how to be happier over the long-term.

If emotions were teenagers, happiness would be prom queen.

We strive for happiness in almost everything we do. Think about it. How many people believe that dropping those last twenty pounds will suddenly manifest them into a confident, self-assured, and happy sex bomb? How enticing are monetary work promotions? We think that, YES, OF COURSE, earning another $10,000 a year will melt all our financial and personal worries. Love is another big one. Teenagers long for significant others, often believing that when someone loves them, everything will fall into place, and they will be liked, accepted, and feel worthwhile. Later down the line, we believe this when we are seeking to get married, have children, buy a house, etc.

But happiness, like every other emotion, does wear off. Remember your first car, when you swore that you’d have that blissful high forever? Surely, that wore off. Just like the lovey-dovey, round-the-clock sex newlywed stage in the start of a marriage.

The truth is, even though we strive for happiness, research suggests that we probably have a baseline, meaning that even though we tend to think that A, B, or C will suddenly bring infinite happiness, that simply isn’t true.

In fact, WHATEVER amount of happy you are right now is the best indicator of how happy you will be in twenty years.  Sure, there will be a few things that rock this equilibrium, either positively (new relationship, new job) or negatively (death in the family, natural disaster), but after a brief adjustment period, studies show that you return back to your original state of happiness.

Still, there are a few peer-reviewed factors that have been extensively reviewed over the past few years, and it does seem that people who possess the following are more happier.

1.Sociability: There is a reason that friendships and relationships have sustained throughout time and evolution. We seek interactions with others, because they bring the nurture, comfort, reassurance, pleasure, and a variety of other positive outcomes that are harder to achieve on one’s own. Quality OVER quantity rules on this one. A higher number of friends does NOT correlate with a higher level of happiness. It is far more important to have close friends you can confide with and rely on rather than a random group of many acquaintances.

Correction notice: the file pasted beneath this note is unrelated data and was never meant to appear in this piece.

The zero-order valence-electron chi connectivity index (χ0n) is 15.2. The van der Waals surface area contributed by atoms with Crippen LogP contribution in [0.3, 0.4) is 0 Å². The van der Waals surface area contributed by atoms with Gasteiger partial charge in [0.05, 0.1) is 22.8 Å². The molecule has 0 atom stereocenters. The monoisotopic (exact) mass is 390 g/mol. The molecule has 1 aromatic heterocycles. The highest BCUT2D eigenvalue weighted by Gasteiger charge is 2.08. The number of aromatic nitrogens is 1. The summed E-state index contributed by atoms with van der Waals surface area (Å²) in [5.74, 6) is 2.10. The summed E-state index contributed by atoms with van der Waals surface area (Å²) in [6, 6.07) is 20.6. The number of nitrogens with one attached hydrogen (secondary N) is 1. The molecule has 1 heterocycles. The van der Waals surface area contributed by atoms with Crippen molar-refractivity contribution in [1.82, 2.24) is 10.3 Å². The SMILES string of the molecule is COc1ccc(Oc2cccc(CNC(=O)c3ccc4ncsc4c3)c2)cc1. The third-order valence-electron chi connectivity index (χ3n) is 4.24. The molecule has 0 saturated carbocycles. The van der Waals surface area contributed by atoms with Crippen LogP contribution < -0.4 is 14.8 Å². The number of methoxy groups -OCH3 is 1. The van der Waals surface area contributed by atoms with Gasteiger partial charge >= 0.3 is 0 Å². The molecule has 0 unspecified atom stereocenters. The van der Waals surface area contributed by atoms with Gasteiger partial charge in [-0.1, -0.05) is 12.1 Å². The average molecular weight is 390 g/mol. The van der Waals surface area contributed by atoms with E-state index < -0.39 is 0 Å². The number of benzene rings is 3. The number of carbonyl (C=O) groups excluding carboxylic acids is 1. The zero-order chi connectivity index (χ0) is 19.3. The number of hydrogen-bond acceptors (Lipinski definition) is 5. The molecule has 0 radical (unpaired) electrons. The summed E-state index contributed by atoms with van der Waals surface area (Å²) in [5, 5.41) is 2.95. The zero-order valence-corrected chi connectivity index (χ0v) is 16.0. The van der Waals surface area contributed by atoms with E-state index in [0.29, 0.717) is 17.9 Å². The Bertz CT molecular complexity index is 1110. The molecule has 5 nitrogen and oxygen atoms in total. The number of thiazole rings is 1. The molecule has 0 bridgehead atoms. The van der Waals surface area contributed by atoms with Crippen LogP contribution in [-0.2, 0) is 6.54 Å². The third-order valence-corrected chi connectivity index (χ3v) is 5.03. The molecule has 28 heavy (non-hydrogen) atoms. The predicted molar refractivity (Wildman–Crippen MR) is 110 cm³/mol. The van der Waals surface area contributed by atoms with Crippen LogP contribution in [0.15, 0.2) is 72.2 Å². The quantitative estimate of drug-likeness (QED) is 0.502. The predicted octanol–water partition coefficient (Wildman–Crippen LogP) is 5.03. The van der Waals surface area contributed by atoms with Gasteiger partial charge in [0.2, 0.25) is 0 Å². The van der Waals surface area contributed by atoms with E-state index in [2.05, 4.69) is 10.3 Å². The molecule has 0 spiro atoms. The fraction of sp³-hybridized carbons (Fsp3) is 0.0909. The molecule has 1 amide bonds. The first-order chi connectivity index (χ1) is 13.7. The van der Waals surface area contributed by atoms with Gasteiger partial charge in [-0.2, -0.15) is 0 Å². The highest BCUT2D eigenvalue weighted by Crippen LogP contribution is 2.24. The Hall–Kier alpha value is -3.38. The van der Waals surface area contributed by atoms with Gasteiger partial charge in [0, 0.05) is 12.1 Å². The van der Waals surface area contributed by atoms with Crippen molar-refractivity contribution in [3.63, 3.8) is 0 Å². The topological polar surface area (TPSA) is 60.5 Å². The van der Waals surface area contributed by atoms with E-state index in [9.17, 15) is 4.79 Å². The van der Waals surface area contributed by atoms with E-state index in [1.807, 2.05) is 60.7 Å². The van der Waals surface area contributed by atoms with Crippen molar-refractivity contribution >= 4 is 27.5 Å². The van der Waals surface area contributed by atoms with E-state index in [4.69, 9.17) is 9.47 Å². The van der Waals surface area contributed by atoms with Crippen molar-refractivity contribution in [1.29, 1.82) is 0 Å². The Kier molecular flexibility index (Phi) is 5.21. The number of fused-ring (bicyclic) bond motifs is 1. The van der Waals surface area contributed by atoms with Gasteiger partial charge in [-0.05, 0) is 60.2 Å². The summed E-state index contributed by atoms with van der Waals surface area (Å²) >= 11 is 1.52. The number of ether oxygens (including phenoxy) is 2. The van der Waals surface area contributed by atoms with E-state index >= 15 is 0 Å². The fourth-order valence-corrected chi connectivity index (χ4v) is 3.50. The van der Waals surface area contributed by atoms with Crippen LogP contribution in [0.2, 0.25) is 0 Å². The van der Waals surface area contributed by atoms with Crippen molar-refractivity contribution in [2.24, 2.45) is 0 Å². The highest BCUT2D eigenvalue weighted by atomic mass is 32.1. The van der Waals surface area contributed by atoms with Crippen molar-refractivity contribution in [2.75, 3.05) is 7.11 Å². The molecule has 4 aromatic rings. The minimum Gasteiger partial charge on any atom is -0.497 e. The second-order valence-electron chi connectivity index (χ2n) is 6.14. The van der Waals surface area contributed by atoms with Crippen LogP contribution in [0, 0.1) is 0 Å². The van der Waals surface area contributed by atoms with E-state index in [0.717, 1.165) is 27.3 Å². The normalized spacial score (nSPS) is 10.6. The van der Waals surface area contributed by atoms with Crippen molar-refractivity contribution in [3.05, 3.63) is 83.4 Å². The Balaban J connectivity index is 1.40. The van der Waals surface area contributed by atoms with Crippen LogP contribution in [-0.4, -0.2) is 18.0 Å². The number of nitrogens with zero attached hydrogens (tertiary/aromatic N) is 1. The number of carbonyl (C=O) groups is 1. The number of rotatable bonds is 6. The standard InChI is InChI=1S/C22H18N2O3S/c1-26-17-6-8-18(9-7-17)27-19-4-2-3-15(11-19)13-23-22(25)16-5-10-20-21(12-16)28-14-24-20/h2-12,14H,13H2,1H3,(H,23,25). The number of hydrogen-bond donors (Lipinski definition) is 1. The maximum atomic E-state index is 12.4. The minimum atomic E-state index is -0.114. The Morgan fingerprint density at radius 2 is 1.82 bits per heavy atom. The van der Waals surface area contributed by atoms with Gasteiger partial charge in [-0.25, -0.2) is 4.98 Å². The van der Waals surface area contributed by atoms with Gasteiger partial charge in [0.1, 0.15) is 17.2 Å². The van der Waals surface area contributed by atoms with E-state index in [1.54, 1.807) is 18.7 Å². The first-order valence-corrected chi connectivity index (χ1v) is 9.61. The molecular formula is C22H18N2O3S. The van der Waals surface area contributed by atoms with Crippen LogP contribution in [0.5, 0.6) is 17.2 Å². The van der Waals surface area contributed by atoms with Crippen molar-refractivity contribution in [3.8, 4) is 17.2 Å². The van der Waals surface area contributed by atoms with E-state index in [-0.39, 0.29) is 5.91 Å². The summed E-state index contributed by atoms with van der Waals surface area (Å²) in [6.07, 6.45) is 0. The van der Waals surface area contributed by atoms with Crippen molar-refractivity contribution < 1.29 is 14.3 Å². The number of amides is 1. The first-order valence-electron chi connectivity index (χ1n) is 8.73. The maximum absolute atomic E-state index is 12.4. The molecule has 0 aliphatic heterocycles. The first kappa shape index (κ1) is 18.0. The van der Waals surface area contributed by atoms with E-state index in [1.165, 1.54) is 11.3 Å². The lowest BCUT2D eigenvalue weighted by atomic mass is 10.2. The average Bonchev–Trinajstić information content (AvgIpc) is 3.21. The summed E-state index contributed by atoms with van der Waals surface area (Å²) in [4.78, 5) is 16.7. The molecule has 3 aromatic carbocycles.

2. Internal motivation- This one’s easy. When you are doing something YOU want to do, rather than something you HAVE to do, you have a stronger sense of perceived control. Interestingly, however, even when you are doing something by choice, if you are doing it for reasons that you feel are obligatory (example: volunteering, because it will look good on your resume), you will not generate the same happiness you would if you volunteered without ulterior motives.

3. Mind-absorbing activities- Ever work hard on a task, look up at the time, and realize three hours have passed, when it has only felt like five minutes? Turns out, there is some truth to the old saying, time flies when you’re having fun.The happiest people tend to experience this “totally losing track of time” phenomenon the most. Being actively involved in something (whether it be a musical instrument, yoga, writing, sewing, etc.) keeps us engaged with our feelings, acutely focused, less stressed, and less anxious!

4. Focusing on the giving over the getting- Charity does wonders for the soul. Altruistic acts, in the form of raising funds, donating time or resources, and any other form of volunteering promotes well-being. For one, it puts perspective on our own lives, especially when we’ve lost sight of how fortunate we are to just be surviving! And secondly, it just feels good. Knowing you are able to feed or clothe someone, clean a park or beach, or organize an event to raise money for cancer, is a highly rewarding feeling. Giving provides a sense of purpose, and having that sense of purpose makes you more self-assured, boosting your self-esteem, and therefore, increasing happiness!

5. Faith- Being a devout churchgoer can do wonders for your mood. While the exact reasons are not clear (is it the social support from the members of the congregation, the healing effects of prayer, the music, the unity in having a common belief?), much research affirms that those with higher levels of faith and spirituality tend to be happier than those who do not.

6. Optimism- No-brainier. People with sunnier outlooks report being happier than those with jaded perspectives. While a pessimistic individual cannot just wake up one day believing all is grand and well, there are baby steps one can take in being more positive. For example, spending time with people you love, surrounding yourself with positive people, messages, and images, and seeking out new opportunities are all known to enhance how one approaches life.

So, there you have it!

Now, let’s see that smile shine!

 

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